Insurance tips when buying your first home

You’ve bought your first home and you’re excited to finally move in. Congrats! While you’re probably thinking of what furniture to buy and dreaming up where to put all that Pinterest-worthy décor, it’s also important to ensure your brand-new home and belongings are properly protected, should anything happen. While it’s not mandatory to have home insurance, most lenders won’t approve your mortgage without proof that you’ve purchased a home insurance policy.

The following tips will help guide you in making sure your home and assets are covered.

  • Don’t skip a home inspection – It’s not mandatory to have a home inspection done as a condition to buying your new home and in a hot market with lots of offers, buyers are often pressurised to waive this condition to make their offer more competitive. But it’s a huge risk to ‘blindly’ buy a property – a professional home inspector will evaluate the condition of the home, it’s structures and systems to ensure they’re in good working order. This process can help save you costs on having to repair unforeseen issues, and helps in the insurance process.
  • Update your address – You’ll have to update your address with the government but also with your insurance, and depending on the location of your new home, you may even save on insurance premiums of your home, car and assets.
  • Consider additional costs – Moving costs, storage costs, and avoid any extra property tax and utility adjustment costs, like heat, water and hydro, by reaching out to the utility companies to check the status of accounts when you move in.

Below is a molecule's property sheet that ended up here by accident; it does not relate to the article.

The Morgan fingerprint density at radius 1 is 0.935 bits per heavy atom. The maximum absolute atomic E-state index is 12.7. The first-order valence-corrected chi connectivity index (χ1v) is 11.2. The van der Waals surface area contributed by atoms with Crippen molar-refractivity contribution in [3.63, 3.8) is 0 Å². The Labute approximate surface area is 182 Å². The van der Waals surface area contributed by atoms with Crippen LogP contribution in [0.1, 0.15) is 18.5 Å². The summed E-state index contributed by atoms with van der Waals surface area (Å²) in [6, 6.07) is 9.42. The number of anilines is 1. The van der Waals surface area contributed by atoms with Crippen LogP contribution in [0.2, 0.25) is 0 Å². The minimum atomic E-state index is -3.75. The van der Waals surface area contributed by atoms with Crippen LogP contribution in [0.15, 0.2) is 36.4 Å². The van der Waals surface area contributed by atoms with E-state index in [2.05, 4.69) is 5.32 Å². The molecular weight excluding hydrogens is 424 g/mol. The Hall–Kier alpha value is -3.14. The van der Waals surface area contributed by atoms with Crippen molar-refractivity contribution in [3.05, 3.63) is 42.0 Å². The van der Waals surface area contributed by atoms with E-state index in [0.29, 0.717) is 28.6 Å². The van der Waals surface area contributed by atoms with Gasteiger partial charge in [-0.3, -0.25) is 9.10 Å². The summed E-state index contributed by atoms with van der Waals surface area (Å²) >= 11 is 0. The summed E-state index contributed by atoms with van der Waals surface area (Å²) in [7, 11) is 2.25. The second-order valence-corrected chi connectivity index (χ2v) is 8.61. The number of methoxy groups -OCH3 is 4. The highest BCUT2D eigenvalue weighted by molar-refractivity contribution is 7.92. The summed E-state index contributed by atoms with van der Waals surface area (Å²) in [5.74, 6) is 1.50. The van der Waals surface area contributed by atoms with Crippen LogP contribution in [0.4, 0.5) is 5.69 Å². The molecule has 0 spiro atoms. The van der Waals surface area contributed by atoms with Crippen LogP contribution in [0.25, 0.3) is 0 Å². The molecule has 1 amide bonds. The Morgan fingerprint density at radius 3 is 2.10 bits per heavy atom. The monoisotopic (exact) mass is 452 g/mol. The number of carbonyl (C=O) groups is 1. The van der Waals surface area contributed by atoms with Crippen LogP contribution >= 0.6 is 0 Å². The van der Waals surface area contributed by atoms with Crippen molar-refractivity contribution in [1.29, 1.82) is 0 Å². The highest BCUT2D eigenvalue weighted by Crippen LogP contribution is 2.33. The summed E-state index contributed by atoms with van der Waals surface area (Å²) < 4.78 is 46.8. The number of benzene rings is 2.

Tips for home insurance
  • Title insurance – Consider purchasing title insurance, which protects you against identity theft, fraud and forgery, or any loss associated with the ownership of your new home.
  • Mortgage insurance – Consider buying mortgage insurance, which protects you in case something happens and you can’t make your mortgage payments. This type of insurance is mandatory if your down payment is less than 20% of the full purchase price.
  • Home Insurance– If your home is mortgaged, your lender requires you to have home insurance for your new property, which protects you financially if something happens to your home, like theft or water damage from a leaked pipe or fire damage, for example.
3 Types of home insurance
  • Comprehensive insurance – Covers your home’s structure and contents against all insurable perils.
  • Named perils – Covers your home only against perils that you specify in the policy.
  • Broad insurance – Covers your home’s structure against all insurable perils and your contents only against the perils that you specified.
What’s included in home insurance?
  • Repair/rebuild Your insurance company will pay out a certain amount to repair or rebuild your home if it’s damaged or destroyed by unforeseen events, like flood or fire. Some policies even pay for your hotel stay if you temporarily can’t stay in your home while it’s being repaired/rebuilt.
  • Personal liability – Home insurance also covers you financially if you’re liable for medical or legal costs if someone gets injured on your property.
What isn’t included in home insurance?
  • Damage as a result of negligence/neglectEnsure proper maintenance of your home, since your policy won’t cover you if something has happened as a result of not keeping your home in good repair.
  • Blanket water damage – Ensure you check what types of water damage is covered under your policy, as not all policies cover all types of water damage – for example water damage from burst pipes. Consider buying add-on coverage for overland flooding and sewer backup as this isn’t always automatically covered. According to the Insurance Bureau of Canada, a flooded basement can cost about $43,000 to repair, so it’s advisable to get this added coverage. Water damage from burst pipes are not always covered.

We are always happy to help you. Hope these tips guide you whenever you are going to buy a new home. You can always contact us to get the home insurance for your property.

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